Virginia Beach and along the Gulf coast of
Florida. He said the experiment in Florida was
cut short when someone tried to steal the Sand
If the Sand Saver doesn't catch on,
Mumaugh said he's working on another item
that may be of interest to coastal residents.
The inventor said he's developed lumber that
is made from scrap plastic and can be used for
rafters, furniture, picnic tables, playground
equipment and other projects.
Mumaugh said the plastic lumber hasn't been
approved for building yet, but he said it will
never rot like real wood and never has to be
painted. 'The salt doesn't affect it at all," he
Britt Refuses To Reconsider; Bridge Case Headed Into U.S. Appeals Court
A federal judge last week refused to re
consider his earlier order halting construc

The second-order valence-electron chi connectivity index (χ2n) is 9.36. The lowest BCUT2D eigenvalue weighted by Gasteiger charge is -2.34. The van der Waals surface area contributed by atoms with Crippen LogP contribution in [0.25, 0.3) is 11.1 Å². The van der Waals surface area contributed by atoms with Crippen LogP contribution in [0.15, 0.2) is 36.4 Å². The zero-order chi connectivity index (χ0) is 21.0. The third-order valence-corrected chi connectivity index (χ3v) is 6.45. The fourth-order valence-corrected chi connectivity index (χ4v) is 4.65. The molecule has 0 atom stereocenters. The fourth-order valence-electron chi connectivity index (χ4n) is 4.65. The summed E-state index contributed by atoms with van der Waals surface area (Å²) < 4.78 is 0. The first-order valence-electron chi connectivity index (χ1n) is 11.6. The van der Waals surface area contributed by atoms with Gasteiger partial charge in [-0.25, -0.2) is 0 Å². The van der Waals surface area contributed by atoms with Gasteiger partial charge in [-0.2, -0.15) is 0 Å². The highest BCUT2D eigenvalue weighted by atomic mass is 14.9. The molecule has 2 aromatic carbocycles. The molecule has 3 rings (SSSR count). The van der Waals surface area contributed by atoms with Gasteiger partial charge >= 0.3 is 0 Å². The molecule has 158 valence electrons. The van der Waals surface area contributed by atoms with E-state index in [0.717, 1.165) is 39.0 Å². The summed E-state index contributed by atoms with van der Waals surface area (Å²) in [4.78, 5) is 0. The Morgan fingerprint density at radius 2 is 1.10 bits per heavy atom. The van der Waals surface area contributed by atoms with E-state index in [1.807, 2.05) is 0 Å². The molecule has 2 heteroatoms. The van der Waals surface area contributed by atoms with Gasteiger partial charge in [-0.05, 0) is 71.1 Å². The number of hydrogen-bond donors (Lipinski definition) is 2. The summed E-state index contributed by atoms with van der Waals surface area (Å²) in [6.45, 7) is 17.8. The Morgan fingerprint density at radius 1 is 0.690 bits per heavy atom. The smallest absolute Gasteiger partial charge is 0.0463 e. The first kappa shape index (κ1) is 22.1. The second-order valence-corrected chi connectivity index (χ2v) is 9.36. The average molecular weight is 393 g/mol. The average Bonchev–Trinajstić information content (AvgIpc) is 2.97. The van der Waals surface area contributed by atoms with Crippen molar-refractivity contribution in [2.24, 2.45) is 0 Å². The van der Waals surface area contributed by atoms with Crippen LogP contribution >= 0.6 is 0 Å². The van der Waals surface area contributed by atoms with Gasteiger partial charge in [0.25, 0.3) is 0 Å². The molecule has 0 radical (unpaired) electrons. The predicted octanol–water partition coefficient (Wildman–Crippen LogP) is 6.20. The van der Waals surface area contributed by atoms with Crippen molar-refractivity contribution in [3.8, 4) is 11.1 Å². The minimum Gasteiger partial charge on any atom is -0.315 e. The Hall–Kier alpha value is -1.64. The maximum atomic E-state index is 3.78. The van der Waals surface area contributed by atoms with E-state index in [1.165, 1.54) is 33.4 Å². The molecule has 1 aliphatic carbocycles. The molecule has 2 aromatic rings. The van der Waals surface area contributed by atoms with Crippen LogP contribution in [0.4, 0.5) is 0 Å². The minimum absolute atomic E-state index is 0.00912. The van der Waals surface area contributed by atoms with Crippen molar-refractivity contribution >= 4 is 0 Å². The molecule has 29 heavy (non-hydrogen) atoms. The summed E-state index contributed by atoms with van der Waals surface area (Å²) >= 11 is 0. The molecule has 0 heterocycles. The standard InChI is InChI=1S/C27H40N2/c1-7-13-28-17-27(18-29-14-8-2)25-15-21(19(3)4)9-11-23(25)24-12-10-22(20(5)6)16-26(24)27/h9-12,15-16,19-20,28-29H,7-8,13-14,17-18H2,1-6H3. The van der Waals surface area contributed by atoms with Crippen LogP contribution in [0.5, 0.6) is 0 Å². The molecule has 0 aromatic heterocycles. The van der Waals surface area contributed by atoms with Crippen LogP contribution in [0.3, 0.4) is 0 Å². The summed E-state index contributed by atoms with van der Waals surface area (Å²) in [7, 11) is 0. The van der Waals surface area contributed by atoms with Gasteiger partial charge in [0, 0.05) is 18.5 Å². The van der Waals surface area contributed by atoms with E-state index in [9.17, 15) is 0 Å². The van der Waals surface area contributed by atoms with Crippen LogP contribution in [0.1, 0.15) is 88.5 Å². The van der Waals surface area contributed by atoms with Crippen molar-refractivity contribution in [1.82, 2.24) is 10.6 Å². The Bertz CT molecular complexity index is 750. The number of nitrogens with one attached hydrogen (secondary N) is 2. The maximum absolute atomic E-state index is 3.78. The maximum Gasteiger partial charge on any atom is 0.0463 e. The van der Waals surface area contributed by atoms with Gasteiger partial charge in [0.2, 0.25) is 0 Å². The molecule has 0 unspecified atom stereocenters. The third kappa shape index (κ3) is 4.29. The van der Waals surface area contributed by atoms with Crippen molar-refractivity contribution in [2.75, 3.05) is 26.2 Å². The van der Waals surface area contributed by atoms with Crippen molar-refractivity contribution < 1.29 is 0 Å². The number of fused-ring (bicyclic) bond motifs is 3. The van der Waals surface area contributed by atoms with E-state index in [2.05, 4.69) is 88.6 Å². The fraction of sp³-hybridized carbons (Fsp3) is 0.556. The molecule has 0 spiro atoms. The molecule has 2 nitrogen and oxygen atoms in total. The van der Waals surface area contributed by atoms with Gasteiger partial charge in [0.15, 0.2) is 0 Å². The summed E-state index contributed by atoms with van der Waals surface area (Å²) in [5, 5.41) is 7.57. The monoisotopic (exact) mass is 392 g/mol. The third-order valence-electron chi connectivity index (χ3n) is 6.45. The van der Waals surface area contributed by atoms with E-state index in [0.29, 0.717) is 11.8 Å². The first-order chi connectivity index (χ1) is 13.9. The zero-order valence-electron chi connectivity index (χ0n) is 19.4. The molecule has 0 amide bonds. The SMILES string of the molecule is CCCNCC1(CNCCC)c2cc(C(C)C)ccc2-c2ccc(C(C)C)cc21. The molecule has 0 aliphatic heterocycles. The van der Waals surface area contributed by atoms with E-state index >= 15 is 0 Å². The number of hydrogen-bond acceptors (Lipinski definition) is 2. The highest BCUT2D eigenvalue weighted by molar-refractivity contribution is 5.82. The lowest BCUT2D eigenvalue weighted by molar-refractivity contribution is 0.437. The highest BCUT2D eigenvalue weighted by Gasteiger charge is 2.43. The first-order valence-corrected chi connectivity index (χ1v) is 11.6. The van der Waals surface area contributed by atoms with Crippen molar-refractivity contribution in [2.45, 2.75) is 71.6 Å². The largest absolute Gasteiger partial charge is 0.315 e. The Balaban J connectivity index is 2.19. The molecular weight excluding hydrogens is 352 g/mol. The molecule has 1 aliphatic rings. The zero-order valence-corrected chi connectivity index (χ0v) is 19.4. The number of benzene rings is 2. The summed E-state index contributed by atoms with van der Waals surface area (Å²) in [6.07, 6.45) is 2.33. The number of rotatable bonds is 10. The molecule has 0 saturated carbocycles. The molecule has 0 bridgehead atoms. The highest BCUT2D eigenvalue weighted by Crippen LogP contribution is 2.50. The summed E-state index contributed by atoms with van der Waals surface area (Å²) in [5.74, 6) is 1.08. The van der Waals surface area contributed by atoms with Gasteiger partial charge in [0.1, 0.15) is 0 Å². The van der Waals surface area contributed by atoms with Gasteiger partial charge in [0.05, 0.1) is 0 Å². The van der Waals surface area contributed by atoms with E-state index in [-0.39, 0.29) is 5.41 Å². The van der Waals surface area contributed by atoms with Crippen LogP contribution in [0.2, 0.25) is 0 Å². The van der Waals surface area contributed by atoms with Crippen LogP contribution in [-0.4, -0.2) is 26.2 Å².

tion of a planned high-rise bridge at Sunset
Beach, prompting state and federal trans
portation agencies to appeal.
In a judgment filed Feb. 21 in Raleigh,
U.S. District Judge W. Ear! Briu denied all
three requests included in the motion for re
consideration that was Tiled Jan. 4 by the
U.S. Department of Transportation. Details
of the judgment were not available Tuesday.
As a result of Britt's decision, said Bill
Jones, spokesman for the N.C. Department
of Transportation, the transportation agen
ties are appealing Britt's original order to
the U.S. 4th Circuit Court of Appeals in
Richmond, Va.
DOT attorneys have been told to expect
oral arguments to be heard "at least within
six months," he said. Meanwhile, all parties
are preparing briefs and the case has not
been placed yet on the appeals court calen
Work on the bridge remains stopped
pending the outcome of the court case.
Citing inadequacies in the original envi
ronmental study made in the mid 1970s,
Britt's original order directed the transporta